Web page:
Friday, 6 May 2016

EU GDPR - Now Data Privacy & Protection is More Than an IT Issue


Nick Prescot, Senior Information Security Manager

For many in the Infosec industry, this piece of EU legislation has been relatively warmly met and unlike the farming and the fishing industry, there haven't been large groups of Infosec people walking the streets of Whitehall in protest against EU legislation. There is little doubt that this is a 'game changer' in what it means to keep 3rd party safe. Not only will the data processor have the same obligations as the data controller but there are now fines that warrant the attention of the board.

Before the EU GDPR, the old data protection act meant that you could be fined up to £500k; from 25th Mary 2018 it will be up to 4% of global turnover. Everyone that I have talked to has been receiving this news with some mixed emotion, some see it as more budget others see it 'as yet another piece of EU red tape.' Not only this, but there is the requirement of Data breach notification. Whilst it is not compulsory, it will be questioned by the investigation authority why you didn't disclose the breach in good time. This somewhat reminds me of Rory Bremner's sketch of Michael Howard along the lines of, ' you don't have to tell anyone of a breach, but you'd be very brave to keep that quiet wouldn't you. I would tell people about the breach, but I'm not you am I?'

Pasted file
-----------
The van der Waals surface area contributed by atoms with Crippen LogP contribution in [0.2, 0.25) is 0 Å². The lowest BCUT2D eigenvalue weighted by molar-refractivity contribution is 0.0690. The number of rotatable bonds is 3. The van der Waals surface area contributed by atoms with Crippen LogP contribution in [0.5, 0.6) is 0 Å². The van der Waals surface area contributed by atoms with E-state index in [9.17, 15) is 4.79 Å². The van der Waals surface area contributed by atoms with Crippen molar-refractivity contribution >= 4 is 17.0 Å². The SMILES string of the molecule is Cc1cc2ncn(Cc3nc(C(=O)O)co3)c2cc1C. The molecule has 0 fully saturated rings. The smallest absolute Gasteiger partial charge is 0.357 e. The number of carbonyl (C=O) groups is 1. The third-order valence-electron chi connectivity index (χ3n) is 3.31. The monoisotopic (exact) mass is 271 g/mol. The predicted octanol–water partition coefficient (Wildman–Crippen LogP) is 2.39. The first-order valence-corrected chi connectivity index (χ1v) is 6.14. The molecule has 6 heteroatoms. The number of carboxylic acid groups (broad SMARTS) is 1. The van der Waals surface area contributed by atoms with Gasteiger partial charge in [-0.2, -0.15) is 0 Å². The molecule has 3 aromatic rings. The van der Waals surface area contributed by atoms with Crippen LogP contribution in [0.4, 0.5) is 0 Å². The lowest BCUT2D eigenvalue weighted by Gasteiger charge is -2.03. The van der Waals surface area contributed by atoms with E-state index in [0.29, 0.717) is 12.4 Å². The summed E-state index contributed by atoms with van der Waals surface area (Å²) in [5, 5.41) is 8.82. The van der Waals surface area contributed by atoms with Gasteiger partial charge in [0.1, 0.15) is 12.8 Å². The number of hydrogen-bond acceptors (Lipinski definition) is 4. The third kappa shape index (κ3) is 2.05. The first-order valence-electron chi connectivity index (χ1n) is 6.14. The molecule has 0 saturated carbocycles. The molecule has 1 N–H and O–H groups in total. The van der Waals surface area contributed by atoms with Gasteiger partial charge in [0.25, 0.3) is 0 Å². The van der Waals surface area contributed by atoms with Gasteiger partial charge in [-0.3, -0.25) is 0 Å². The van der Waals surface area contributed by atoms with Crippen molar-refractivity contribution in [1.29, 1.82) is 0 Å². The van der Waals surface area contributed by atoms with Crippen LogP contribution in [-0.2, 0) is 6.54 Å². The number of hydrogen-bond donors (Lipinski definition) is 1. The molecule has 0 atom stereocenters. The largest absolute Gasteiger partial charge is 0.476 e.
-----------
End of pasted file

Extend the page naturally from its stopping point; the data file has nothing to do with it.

There is also the integrity issue of knowing where your PII data is because EU citizens will be able to ask where the data is and how it has been processed. This will be an interesting conundrum for Data Managers when they are dealing with structured and unstructured data. This will be another sea change in the way in which personal data is stored. 

The next big question that will be pondered amongst the businesses, is how to be compliant with the EU GDPR; mainly on the premise that if you're PCI DSS compliant then everything must be ok. Unfortunately, the PCI DSS hangover will mean that meeting the requirements of the EU GDPR is not a binary issue in the sense of you cannot be compliant or not compliant; the regulation expects processors of personal data to have a reasonable, proportionate and appropriate set of information security controls along with a regular process of conducting 'privacy impact assessments'. This means that companies will need to have a framework of information security controls in place that are regularly enforced. Naturally, for the cyber geeks amongst us ISO27001 will spring to mind but there are other industry best practice frameworks such as CoBIT and the ISF Standard of Good Practice. Once the framework is in place, it then needs to be monitored, enforced and measured as being in place. With this all being well, you won't have a problem but the $64,000 question is,  when there are breaches and companies negotiate themselves from a 4% fine to a 1% fine because they have all the controls in place, the right data breach notification plans in place and it was just bad luck that they were breached.


Until this is proved, I'm sure that you'll agree with the assumption that data privacy and protection is no longer just an IT issue but a business systems issue that requires focus, attention and a mitigation of risks from all areas of the business.

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